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Jackrabbit Hog

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Re: Pebble Beach
« Reply #12 on: February 13, 2019, 11:36:08 am »

I recall a tourney about 15 years ago where Scott Hoch claimed he couldn't read his putt, and made everyone come back Monday morning to finish. This may have been on the last hole, even. He said he wasn't going to hit the putt if he wasn't comfortable. Seems like it was one of those Florida Swing tournaments.

It was Doral.  I don't remember the year, but it was a sudden death playoff between Hoch and Jim Furyk.  I think it went several holes, and as it was getting dark, they were on the green.  Furyk had just sunk a par putt and Hoch had a makeable birdie putt to win.  He said he couldn't see the line so he made them come back Monday morning.  He made the putt and that was it.  One stroke on Monday morning and the tournament was over.  Furyk handled it with class.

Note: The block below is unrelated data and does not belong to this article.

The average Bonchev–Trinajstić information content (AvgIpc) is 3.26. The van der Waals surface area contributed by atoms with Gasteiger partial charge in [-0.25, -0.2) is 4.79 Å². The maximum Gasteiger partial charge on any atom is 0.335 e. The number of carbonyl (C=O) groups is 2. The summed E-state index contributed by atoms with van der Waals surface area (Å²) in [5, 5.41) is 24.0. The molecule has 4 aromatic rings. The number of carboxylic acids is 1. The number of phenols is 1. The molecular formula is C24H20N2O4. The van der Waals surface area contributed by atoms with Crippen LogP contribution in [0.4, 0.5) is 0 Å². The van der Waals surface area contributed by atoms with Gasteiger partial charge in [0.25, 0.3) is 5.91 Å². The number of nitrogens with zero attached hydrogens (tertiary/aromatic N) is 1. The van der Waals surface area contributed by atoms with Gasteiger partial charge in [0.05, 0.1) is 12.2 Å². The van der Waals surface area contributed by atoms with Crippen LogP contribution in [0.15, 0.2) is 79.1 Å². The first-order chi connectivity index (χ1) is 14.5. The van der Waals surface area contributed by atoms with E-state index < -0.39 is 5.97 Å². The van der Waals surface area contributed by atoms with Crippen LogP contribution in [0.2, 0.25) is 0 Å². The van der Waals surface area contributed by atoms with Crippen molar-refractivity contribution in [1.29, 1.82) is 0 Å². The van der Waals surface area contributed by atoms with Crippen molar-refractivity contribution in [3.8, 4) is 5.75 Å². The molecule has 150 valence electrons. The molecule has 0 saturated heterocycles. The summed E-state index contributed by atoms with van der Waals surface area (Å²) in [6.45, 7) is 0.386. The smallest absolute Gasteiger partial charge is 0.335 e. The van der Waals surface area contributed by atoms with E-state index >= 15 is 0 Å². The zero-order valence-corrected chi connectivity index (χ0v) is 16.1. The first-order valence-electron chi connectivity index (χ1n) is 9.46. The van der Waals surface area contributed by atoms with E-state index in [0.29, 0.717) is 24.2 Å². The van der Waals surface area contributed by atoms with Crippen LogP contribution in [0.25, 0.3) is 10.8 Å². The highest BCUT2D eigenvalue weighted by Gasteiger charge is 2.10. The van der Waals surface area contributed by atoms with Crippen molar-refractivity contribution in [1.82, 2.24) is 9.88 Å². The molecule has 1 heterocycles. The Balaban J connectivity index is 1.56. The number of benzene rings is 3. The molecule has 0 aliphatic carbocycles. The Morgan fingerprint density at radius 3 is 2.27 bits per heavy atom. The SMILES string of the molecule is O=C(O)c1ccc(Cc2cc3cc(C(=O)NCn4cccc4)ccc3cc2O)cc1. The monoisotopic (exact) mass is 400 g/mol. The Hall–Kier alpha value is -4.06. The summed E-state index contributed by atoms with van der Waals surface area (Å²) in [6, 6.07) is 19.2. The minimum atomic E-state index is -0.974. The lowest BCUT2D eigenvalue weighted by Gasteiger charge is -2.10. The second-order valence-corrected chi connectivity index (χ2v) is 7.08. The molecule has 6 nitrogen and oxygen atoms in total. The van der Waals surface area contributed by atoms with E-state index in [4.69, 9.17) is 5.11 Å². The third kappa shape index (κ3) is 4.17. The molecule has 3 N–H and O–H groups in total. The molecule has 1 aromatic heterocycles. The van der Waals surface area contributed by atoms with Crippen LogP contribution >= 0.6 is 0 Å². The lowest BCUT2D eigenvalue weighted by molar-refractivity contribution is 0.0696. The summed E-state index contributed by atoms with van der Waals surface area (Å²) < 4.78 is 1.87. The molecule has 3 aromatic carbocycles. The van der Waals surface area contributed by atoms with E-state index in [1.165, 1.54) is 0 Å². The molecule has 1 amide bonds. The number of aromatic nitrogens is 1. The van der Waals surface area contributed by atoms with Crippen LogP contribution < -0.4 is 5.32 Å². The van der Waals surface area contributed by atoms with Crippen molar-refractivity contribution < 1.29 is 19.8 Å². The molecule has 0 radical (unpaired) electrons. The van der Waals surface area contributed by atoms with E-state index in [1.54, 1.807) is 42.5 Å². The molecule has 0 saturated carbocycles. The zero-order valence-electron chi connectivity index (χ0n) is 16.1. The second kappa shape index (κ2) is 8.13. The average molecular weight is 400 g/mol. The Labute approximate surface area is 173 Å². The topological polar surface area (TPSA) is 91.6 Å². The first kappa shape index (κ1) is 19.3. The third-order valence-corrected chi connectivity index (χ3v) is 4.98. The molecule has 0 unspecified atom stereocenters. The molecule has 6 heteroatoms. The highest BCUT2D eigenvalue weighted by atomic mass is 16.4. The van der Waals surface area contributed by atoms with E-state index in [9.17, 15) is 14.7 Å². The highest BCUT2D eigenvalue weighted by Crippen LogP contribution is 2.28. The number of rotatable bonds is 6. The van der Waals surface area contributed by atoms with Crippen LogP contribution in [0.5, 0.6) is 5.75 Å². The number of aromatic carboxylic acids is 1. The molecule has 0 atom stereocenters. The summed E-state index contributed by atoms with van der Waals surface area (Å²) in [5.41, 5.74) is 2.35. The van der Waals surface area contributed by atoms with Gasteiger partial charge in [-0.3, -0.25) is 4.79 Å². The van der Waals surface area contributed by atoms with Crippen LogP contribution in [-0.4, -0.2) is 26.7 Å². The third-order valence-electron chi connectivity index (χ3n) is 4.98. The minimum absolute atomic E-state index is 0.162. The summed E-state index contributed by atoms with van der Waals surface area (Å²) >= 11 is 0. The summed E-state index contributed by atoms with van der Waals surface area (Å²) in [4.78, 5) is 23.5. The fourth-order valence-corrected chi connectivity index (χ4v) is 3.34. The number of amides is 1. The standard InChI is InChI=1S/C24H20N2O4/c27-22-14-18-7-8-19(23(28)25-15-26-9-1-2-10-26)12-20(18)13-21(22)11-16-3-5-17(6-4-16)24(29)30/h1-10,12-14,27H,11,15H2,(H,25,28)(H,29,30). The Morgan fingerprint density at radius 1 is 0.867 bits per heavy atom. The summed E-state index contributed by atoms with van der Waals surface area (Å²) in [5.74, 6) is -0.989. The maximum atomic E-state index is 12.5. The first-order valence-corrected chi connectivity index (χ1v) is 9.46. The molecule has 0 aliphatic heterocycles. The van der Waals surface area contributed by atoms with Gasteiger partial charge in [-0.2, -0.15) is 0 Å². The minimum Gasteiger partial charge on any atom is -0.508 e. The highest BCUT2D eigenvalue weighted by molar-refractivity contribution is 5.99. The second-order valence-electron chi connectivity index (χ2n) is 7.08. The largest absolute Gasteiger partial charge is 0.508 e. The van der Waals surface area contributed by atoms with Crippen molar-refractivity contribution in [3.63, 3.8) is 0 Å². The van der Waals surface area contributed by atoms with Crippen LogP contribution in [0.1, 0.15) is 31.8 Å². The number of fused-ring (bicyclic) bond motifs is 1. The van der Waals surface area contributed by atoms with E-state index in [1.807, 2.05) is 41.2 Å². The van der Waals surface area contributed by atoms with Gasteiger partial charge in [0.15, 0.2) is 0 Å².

In fairness to Hoch, he was known to have very poor vision and had had multiple surgeries to try to correct it.  In fairness to Furyk,  Hoch had the reputation among the players of being a real richard.
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hawg66

Re: Pebble Beach
« Reply #13 on: February 14, 2019, 01:12:42 pm »

Phil was hitting those knock down irons and putting the eyes out. I loved it when the commentators said he would probably hit his approach on one hole long and right. After he nestled it in there McCord sai ďYeah, four feet right and six feet long.

It was some of the best golf Iíve seen Mickelson play, but I think he was helped by the soaked fairways. The landing areas were big enough but the typical danger at PB from the tees is the runout if youíre blasting it. He could swing away and if it was wide or wild it wasnít going anywhere when it landed. He may not be so lucky in June and he may still have those memories of last week. But heís striking the ball no doubt.